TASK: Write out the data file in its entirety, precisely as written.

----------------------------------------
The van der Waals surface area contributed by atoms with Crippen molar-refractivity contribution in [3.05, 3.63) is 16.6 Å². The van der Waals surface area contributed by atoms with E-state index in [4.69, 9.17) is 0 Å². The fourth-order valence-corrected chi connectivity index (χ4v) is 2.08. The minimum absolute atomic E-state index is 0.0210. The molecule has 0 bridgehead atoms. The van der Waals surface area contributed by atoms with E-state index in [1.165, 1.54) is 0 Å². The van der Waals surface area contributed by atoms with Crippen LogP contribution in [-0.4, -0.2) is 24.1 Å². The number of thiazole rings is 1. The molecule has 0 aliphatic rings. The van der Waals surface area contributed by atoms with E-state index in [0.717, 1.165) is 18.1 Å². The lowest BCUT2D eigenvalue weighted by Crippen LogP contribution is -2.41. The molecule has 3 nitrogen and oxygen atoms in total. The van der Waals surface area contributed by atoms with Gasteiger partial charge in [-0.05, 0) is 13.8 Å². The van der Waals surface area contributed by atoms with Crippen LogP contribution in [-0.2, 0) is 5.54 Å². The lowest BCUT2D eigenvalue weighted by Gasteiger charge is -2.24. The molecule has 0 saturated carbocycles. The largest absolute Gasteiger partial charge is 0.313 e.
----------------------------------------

The van der Waals surface area contributed by atoms with Crippen molar-refractivity contribution in [3.05, 3.63) is 16.6 Å². The van der Waals surface area contributed by atoms with E-state index in [4.69, 9.17) is 0 Å². The fourth-order valence-corrected chi connectivity index (χ4v) is 2.08. The minimum absolute atomic E-state index is 0.0210. The molecule has 0 bridgehead atoms. The van der Waals surface area contributed by atoms with E-state index in [1.165, 1.54) is 0 Å². The van der Waals surface area contributed by atoms with Crippen LogP contribution in [-0.4, -0.2) is 24.1 Å². The number of thiazole rings is 1. The molecule has 0 aliphatic rings. The van der Waals surface area contributed by atoms with E-state index in [0.717, 1.165) is 18.1 Å². The lowest BCUT2D eigenvalue weighted by Crippen LogP contribution is -2.41. The molecule has 3 nitrogen and oxygen atoms in total. The van der Waals surface area contributed by atoms with Gasteiger partial charge in [-0.05, 0) is 13.8 Å². The van der Waals surface area contributed by atoms with Crippen LogP contribution in [-0.2, 0) is 5.54 Å². The lowest BCUT2D eigenvalue weighted by Gasteiger charge is -2.24. The molecule has 0 saturated carbocycles. The largest absolute Gasteiger partial charge is 0.313 e.